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Civitas Capitol Connection

FEBRUARY 2014 VOL. 6, NO. 2

Inside NC Jobless Rate Plunges — p. 7 —

STATE OF Scandal

— p. 8 —

CHANGE Civitas Partisan Index Shows Party Shifts

which each district leans one way or the other. For example, a district whose voters allotted 5 more percentage points to the Democratic

candidates compared with the state average receives an index score of D+5. For example, House District 29 is D+34. In 2012,

no Republican ran against incumbent Rep. Larry D. Hall, a Democrat. The CPI shows that in 2012 House District 2

was dead even. In the election, however, Rep. W.A. “Winkie” Wilkins, the Democratic incumbent, CONTINUED ON page 4

Walter Williams, Gov. McCrory at CLC

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BY SUSAN MYRICK The Civitas Partisan Index has been updated to show the political balance of power in North Carolina as revealed in the 2012 elections. (Maps are at nccivitas. org/cpi2012) While it does not predict elections, the index reveals which districts lean Republican or Democratic, plus illuminating larger trends. Modeled after the Cook Partisan Voting Index that was developed for congressional districts, the Civitas Partisan Index (CPI) compares votes cast in each N.C. legislative district with votes cast in the state as a whole. The end result is a letter (D or R) followed by a number, indicating the extent to

Walter E. Williams

BY CIVITAS STAFF The Friday night keynote speaker for the Civitas Institute’s upcoming Conservative Leadership Conference (CLC) is one of our time’s most knowledgeable and articulate defenders of freedom: Dr. Walter E. Williams. Civitas is proud to announce that North Carolina Gov. Pat McCrory will also address CLC. Williams is noted for his pithy articulation of conservatism. Take “social justice.” Of that liberal slogan, Williams has said, “What’s just has been debated for centuries, but let me offer you my definition of social justice: ‘I keep what I earn, and you keep what you earn.’ Do you disagree? Well, then, tell me how much of what I earn belongs to you — and why.” Dr. Williams received his Ph.D. in economics from UCLA, and has served on the faculty of George Mason University in Fairfax, Va., as John M. Olin Distinguished Professor of Economics since 1980. He has appeared on scores of radio and TV proCONTINUED ON page 6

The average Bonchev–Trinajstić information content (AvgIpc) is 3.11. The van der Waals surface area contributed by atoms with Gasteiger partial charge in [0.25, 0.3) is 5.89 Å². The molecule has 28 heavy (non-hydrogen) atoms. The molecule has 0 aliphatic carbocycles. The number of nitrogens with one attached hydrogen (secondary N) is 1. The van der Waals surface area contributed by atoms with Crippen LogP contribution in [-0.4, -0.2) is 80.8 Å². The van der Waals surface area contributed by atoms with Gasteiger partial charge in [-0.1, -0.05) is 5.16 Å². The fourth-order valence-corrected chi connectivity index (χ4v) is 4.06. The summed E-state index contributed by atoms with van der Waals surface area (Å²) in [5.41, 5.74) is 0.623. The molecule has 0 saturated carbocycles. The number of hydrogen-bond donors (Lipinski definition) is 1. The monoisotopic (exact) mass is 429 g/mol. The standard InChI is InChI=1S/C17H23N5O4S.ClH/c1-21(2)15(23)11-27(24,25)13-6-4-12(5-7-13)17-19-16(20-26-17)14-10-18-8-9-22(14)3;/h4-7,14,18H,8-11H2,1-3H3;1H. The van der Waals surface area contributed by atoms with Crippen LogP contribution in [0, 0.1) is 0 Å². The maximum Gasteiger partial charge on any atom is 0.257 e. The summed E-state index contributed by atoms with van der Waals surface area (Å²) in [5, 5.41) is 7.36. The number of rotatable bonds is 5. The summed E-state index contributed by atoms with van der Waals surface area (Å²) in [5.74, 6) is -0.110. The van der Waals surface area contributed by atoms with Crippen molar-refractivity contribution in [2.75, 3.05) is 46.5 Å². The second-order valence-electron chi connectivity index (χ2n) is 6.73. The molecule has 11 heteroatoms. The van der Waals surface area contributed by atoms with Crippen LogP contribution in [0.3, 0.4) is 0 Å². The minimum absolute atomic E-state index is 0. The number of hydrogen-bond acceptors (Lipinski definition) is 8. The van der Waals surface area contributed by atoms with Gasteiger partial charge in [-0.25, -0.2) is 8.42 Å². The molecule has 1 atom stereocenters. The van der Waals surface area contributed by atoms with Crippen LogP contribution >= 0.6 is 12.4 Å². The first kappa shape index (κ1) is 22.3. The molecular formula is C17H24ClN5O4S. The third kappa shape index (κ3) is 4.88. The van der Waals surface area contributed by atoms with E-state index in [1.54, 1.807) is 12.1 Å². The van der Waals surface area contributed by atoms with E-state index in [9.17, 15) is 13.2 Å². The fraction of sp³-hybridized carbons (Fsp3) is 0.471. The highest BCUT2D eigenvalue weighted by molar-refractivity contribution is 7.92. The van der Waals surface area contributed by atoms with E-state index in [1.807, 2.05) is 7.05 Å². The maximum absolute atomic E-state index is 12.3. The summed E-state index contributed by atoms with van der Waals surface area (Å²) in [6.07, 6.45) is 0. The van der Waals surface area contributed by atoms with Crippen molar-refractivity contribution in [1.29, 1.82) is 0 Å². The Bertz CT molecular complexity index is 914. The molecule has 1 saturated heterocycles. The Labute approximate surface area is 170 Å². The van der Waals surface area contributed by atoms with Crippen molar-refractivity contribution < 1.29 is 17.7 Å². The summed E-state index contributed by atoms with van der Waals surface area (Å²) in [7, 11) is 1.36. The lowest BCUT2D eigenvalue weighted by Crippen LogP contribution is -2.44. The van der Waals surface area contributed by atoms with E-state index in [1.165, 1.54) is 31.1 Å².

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February 2014 Civitas Capitol Connection

Sen. Lee Stays on the Offensive in D.C.

BY JIM TYNEN One reason I’m looking forward to our Conservative Leadership Conference is that it’ll be interesting to see what Sen. Mike Lee (R-Utah) is up to. He’s been reviled by the Left, and some on the Right, since he was a leader in the federal government “shutdown” last fall. But if you had asked me four years ago if Mike Lee would be demonized as a threat to both Democrats and Republicans, I would have laughed. In 2010, he was running for the U.S. Senate when I was a newspaper opinions editor in Utah. He seemed a reliable Republican who could appeal to Utah’s conservative base yet not rock the boat. Far from a fiery demagogue, he seemed serious, even stolid. Lee seemed to be part of the Utah political establishment. All that stood out was that he was especially earnest in his admiration for the Constitution. No surprise there: His father, Rex Lee, was U.S. Solicitor General under President Reagan. Young Mike literally discussed the Constitution over the family dinner table. But of course you could fill a small library with books about people who went to Wash-

ington to Change the Way Government Works, only to become discouraged. So it was to my surprise that Lee began to join with Sens. Ted Cruz, Rand Paul and a few others in really challenging the D.C. establishment. Here’s what shocks and frightens Washington: Rather than losing his faith in limited government, Lee is evidently more